With respect to the question of a concentration of dumped imports should the finding be rescinded, counsel argued that the B.C. minimum price regime prevents U.S. brewers from gaining any significant market share. In counsel's submission, this fact is evidenced by the inability of Pabst and Stroh to increase sales even through they have been selling at or near the minimum price level. If the finding were rescinded, counsel suggested that the only change which would occur would be their client's attempts to sell its Rainier brand at or near the minimum display price level.

Finally, counsel contended that there is no credible evidence that minimum pricing would not continue in the foreseeable future and to find otherwise would be pure speculation. Counsel argued that the evidence indicates that the B.C. government has resisted pressures to compromise minimum pricing. It is confident that its policy is consistent with GATT and conforms to the Canada-United States Memorandum of Understanding on Provincial Beer Marketing Practices [9] (the MOU).

The Stroh Brewery Company

In addressing the regional market question, counsel for Stroh argued that an isolated or regional market may be carved out of a national market in exceptional circumstances only if it meets two preconditions. These two preconditions are the "all or almost all" test and the "not to any substantial degree" test.

With respect to the "all or almost all" test, in counsel's view, regional market producers should sell at least 90 to 95 percent of their production in the regional market, as supported by the CIT's decision in Yellow Onions. [10] With respect to beer, counsel noted that, in 1992, the year after the Tribunal's material injury finding, the volume of B.C. beer production that was sold in other provinces increased by almost 350 percent. In that year, 24 percent of beer produced in British Columbia was sold in other provinces. Moreover, in 1993, the volume of beer sold in other provinces remained relatively stable, at 22 percent of B.C. production. Accordingly, counsel submitted that the "all or almost all" test had not been met.

With respect to the "not to any substantial degree" test, counsel stated that again, subsequent to the Tribunal's material injury finding, the percentage of B.C. demand supplied by producers located elsewhere in Canada increased dramatically and has continued unabated ever since. Citing the CIT's decision in Solid Urea, [11] counsel submitted that beer sold into the B.C. market from other provinces far exceeded the range of 5 percent determined in that case.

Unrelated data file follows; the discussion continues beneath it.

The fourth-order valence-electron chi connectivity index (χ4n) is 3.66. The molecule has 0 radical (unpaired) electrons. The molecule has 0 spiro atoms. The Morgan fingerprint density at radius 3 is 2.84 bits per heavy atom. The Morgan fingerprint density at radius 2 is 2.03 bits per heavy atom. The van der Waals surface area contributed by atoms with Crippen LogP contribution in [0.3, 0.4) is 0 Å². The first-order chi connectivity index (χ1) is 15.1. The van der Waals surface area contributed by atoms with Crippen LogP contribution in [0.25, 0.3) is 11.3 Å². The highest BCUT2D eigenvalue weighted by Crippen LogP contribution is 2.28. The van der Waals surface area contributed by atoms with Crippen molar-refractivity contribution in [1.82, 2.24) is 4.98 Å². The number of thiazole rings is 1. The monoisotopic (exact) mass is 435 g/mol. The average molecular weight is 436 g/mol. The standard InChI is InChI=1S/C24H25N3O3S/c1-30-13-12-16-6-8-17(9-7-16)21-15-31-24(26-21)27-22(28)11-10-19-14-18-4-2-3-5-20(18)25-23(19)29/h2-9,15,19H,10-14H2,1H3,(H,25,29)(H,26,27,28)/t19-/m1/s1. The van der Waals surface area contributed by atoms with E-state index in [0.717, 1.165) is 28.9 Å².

Counsel suggested that the magnitude of the change in interprovincial movements of packaged beer belies the notion that such movements are temporary or transitional, as argued by the industry. In counsel's view, these changes have occurred because the interprovincial barriers have come down, and the situation is enhanced by the prospect of the Agreement on Internal Trade that is to come into effect in July 1995. Decisions by domestic brewers to move beer interprovincially are normal business practice, in counsel's submission, and are not exceptional circumstances as contemplated by the Code.

With respect to the issue of concentration, counsel noted that, in 1991, the three U.S. brewers held 8 percent of the B.C. market. In 1993, they collectively held 1 percent of the market. Counsel argued that, with the minimum price regime in effect, it is impossible to conclude that there was a concentration of dumped imports. Moreover, counsel contended that there is no evidence to indicate that the minimum price regime is to be changed or discontinued, and any such suggestion defies the situation that exists in Ontario and Quebec, which also have minimum price regimes.

In conclusion, counsel argued that, with the presence of a minimum price regime, there is no basis whatsoever to conclude that there is a propensity to dump by their client and no basis to conclude that there is material injury. Accordingly, they contended that the material injury finding should be rescinded.

Pabst Brewing Company

Counsel for Pabst argued that, contrary to the industry's position, the Tribunal must determine whether a regional market continues to exist, even though this is a review under section 76 of SIMA. Counsel submitted that, if the Tribunal cannot revisit the issue now, it cannot do so at the five-year expiration, a result which is untenable. Counsel cited the Whole Potatoes [12] review as evidence of the Tribunal's concern as to whether a regional market continued to exist at the review stage. Further, counsel observed that the Code does not exclude such consideration upon review.